Mechelen is a historically important city located on the river Dyle in the center of Flanders, one of the three regions in Belgium. It lies about halfway between Antwerp and Brussels and has approximately 75,000 inhabitants.
Though now in the shadow of Brussels, Mechelen is a historically important city in its own right. From 1506 to 1530 it was the capital of the Netherlands under Margaret of Austria. In 1559 it became an archbishopric, a sign of great importance. It was famous for its wood carvings, some of which can still be seen in the churches of the city, and for lace and tapestry manufacture.
Today it is a vibrant town, mixing trendy and traditional. Its carillon school is world-renowned, training students from all over the world in the art of playing carillons, sets of 6 or 8 bells hung in church towers. Shops downtown are often housed in buildings with the old-style Flemish architecture, but offer edgy fashions sure to appeal to the younger generation.
Mechelen is developing into the center of non-profit or non-governmental organisations for Flanders. Some famous examples are Natuurpunt, AFS, the Red Cross, ...
This is mainly because it's very easily reachable (by train or by highway) but not as expensive as Brussels.
Inhabitants are called "Maneblussers" (moon-firemen). The story goes that one day long time ago the moonlight was shining on the unfinished St.-Romboutstoren and that some people thought it was burning. The whole city was mobilised to extinguish the fire but there was no fire to extinguish.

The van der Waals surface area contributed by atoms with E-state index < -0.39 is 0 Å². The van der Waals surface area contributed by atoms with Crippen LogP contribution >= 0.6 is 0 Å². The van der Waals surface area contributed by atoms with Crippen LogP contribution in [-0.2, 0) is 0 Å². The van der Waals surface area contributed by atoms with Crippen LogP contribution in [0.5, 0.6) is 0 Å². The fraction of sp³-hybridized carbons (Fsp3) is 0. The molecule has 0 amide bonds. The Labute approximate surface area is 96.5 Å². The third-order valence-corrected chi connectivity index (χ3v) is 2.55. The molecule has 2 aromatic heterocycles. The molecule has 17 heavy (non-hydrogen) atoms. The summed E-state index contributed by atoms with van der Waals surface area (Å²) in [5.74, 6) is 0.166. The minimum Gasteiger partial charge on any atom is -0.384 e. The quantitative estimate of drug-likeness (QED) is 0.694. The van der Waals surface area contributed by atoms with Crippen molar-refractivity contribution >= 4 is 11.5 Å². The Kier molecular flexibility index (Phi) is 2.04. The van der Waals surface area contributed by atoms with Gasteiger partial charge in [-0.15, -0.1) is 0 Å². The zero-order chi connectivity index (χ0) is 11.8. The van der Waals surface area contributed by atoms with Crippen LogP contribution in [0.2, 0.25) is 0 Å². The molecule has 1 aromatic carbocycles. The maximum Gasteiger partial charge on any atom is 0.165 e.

Mechelen is easily reached by train. From Brussels and Antwerp it takes about 25 minutes.
Just outside the main train station you'll find a bus station with connections to many places in the vicinity.
The city center is about 15 minutes walk from the train station. Mechelen is a very compact city, so you can reach most places on foot. There are a few bus routes through and radiating from the city center in case you need them.
St. Rumbold's Cathedral (Sint-Romboutskathedraal) is the largest of the 8 churches in Mechelen, with a high tower (though not as high as originally planned - construction stopped early due to lack of money). Notable works of art include the carved wood pulpit from 1723, painted tryptichs dating to the late 15th and early 16th centuries, and an image of "Our Lady of Miracles" which has been in the cathedral since the early 16th century.
The Museum of Toys (Speelgoedmuseum)
The Market Square (Grote Markt) has the cathedral cutting across one end and the Town Hall at the opposite end, with restaurants and cafes lining the sides between the two.
The main shopping streets are Bruul and IJzerenleen, both radiating out from the Market Square.
Vrijbroek Park (Vrijbroekpark)
Refuge of the Abbey of Tongerlo. Historically the refuge for the abbey in times of attack, it is now the home of De Wit , royal manufacturers of tapestry. There are guided visits on Saturday mornings at 1030.